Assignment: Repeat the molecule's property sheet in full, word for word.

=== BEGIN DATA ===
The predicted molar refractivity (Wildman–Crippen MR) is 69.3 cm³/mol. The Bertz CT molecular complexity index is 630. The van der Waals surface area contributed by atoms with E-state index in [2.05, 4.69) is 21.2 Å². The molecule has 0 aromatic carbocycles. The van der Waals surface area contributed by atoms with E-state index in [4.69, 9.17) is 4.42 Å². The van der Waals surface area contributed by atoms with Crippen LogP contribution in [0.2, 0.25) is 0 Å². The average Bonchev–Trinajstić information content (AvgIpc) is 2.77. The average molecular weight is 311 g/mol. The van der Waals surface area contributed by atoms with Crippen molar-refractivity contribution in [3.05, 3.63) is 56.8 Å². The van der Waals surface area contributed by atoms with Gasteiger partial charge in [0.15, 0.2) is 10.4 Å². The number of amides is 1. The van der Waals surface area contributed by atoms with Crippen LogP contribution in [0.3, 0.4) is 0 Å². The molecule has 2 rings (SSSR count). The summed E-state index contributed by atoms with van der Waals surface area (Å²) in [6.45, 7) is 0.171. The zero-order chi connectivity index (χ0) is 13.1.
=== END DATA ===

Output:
The predicted molar refractivity (Wildman–Crippen MR) is 69.3 cm³/mol. The Bertz CT molecular complexity index is 630. The van der Waals surface area contributed by atoms with E-state index in [2.05, 4.69) is 21.2 Å². The molecule has 0 aromatic carbocycles. The van der Waals surface area contributed by atoms with E-state index in [4.69, 9.17) is 4.42 Å². The van der Waals surface area contributed by atoms with Crippen LogP contribution in [0.2, 0.25) is 0 Å². The average Bonchev–Trinajstić information content (AvgIpc) is 2.77. The average molecular weight is 311 g/mol. The van der Waals surface area contributed by atoms with Crippen molar-refractivity contribution in [3.05, 3.63) is 56.8 Å². The van der Waals surface area contributed by atoms with Gasteiger partial charge in [0.15, 0.2) is 10.4 Å². The number of amides is 1. The van der Waals surface area contributed by atoms with Crippen LogP contribution in [0.3, 0.4) is 0 Å². The molecule has 2 rings (SSSR count). The summed E-state index contributed by atoms with van der Waals surface area (Å²) in [6.45, 7) is 0.171. The zero-order chi connectivity index (χ0) is 13.1.